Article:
The Nature Conservancy – Litchfield County, Conn & Berkshire County, MA
TNC Preserves that lie within the Upper Housatonic Valley National Heritage Area….
Iron Mt. Preserve – Kent, Conn
Hollenbeck Preserve – Falls Village/Canaan, Conn
Cathedral Pines Preserve – Cornwall, Conn
Drury Preserve – Sheffield, Mass
Tatkon Preserve – Sheffield, Mass
TNC – Northwest Highlands…..
In the rolling foothills of Connecticut’s northwestern corner, some of our state’s last untouched natural areas remain. A unique geography of limestone forests, ridges and wetlands runs from the Massachusetts border down to the center of Connecticut. This vast chain of intact forests and waterways teems with more than 150 rare and endangered species, a spectacular concentration of plants and animals rivaled no where else in the state.
The Northwest Highlands feature rugged uplands like Canaan Mountain, an eight mile range rising steeply to a series of summits, one as high as 1,962 feet. Rocky ledges, diverse vegetation and dense woodlands mark this natural area including 2,000 acres of forest that have been protected from indiscriminate logging for the past 50 years. Today, almost 7,000 acres are protected on Canaan Mountain.
Adjacent to Canaan Mountain is the Hollenbeck River and its watershed, which includes Robbins Swamp, Connecticut’s largest inland wetland. Robbins Swamp represents one of the region’s most significant natural areas: the regions second largest calcereous wetland. Formed from limestone karsts—jagged broken rock formed from an ancient seabed—the bedrock of these open wetlands makes them alkaline, unlike most New England wetlands, which are acidic. Nearby Wangum Lake Brook, which drains into the Hollenbeck River, is also part of this calcareous wetland complex.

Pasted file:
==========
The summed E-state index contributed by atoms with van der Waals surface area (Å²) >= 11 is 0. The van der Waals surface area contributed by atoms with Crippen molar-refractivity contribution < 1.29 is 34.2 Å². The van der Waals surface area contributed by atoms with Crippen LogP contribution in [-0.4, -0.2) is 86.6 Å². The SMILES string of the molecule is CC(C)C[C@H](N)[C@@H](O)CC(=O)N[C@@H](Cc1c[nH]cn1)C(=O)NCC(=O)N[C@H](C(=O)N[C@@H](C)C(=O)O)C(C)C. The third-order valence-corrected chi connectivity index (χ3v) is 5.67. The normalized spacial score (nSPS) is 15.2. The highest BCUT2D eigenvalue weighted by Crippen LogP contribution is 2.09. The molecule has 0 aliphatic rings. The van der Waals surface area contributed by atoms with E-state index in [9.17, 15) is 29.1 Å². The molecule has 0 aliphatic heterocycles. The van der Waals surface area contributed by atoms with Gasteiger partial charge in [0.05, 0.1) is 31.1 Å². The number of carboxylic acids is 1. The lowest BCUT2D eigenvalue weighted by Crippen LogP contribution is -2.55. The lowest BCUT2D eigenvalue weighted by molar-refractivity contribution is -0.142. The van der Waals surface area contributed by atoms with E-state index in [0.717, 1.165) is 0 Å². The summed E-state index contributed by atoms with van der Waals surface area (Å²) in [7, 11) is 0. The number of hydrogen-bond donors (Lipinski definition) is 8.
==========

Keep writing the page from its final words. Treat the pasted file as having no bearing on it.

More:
The unique geology of Canaan Mountain and Robbins Swamp gives rise to a rich collection of plants, animals and natural communities, some of which are found nowhere else on Earth. The endangered timber rattlesnake and northern metalmark butterfly are found here as well as three rare bird species and 23 rare species of plants, including a variety of trees, flowering plants, grasses and sedges.
For five decades, The Nature Conservancy has been active here establishing its first preserve in the state at Beckley Bog in Norfolk in 1957. Today, the Conservancy is addressing threats including inappropriate development and invasive species. Through science-based conservation, land acquisition and cooperative projects with local landowners and partners, we’re working to preserve this important mosaic of lands and waters and actively manage the Northwest Highlands to protect rare species and natural communities.
Nature knows no boundaries, and in recognition of this fact, we’re collaborating with our colleagues in the Conservancy’s Massachusetts-based Berkshire-Taconic Landscape Program (BTL). The BTL program helps coordinate the Conservancy’s efforts to protect the spectacular wildlife and rich lands and waters where Connecticut, Massachusetts and New York converge.